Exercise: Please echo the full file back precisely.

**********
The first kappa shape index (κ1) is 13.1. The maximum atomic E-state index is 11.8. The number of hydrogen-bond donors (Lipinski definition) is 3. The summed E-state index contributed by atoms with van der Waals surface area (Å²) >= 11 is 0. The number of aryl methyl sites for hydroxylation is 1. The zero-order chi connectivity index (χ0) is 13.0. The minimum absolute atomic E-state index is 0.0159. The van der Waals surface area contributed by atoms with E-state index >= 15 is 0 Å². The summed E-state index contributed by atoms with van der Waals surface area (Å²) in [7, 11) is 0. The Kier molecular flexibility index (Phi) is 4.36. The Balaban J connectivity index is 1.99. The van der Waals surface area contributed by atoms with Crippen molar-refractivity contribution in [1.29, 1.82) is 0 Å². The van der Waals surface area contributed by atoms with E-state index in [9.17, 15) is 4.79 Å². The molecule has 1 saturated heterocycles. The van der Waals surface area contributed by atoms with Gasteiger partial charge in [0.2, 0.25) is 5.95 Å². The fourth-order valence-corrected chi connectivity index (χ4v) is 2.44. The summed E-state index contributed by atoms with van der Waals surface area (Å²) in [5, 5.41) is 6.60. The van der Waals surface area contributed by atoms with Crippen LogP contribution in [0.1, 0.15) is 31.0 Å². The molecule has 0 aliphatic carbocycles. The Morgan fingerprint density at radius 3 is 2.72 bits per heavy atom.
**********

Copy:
The first kappa shape index (κ1) is 13.1. The maximum atomic E-state index is 11.8. The number of hydrogen-bond donors (Lipinski definition) is 3. The summed E-state index contributed by atoms with van der Waals surface area (Å²) >= 11 is 0. The number of aryl methyl sites for hydroxylation is 1. The zero-order chi connectivity index (χ0) is 13.0. The minimum absolute atomic E-state index is 0.0159. The van der Waals surface area contributed by atoms with E-state index >= 15 is 0 Å². The summed E-state index contributed by atoms with van der Waals surface area (Å²) in [7, 11) is 0. The Kier molecular flexibility index (Phi) is 4.36. The Balaban J connectivity index is 1.99. The van der Waals surface area contributed by atoms with Crippen molar-refractivity contribution in [1.29, 1.82) is 0 Å². The van der Waals surface area contributed by atoms with E-state index in [9.17, 15) is 4.79 Å². The molecule has 1 saturated heterocycles. The van der Waals surface area contributed by atoms with Gasteiger partial charge in [0.2, 0.25) is 5.95 Å². The fourth-order valence-corrected chi connectivity index (χ4v) is 2.44. The summed E-state index contributed by atoms with van der Waals surface area (Å²) in [5, 5.41) is 6.60. The van der Waals surface area contributed by atoms with Crippen LogP contribution in [0.1, 0.15) is 31.0 Å². The molecule has 0 aliphatic carbocycles. The Morgan fingerprint density at radius 3 is 2.72 bits per heavy atom.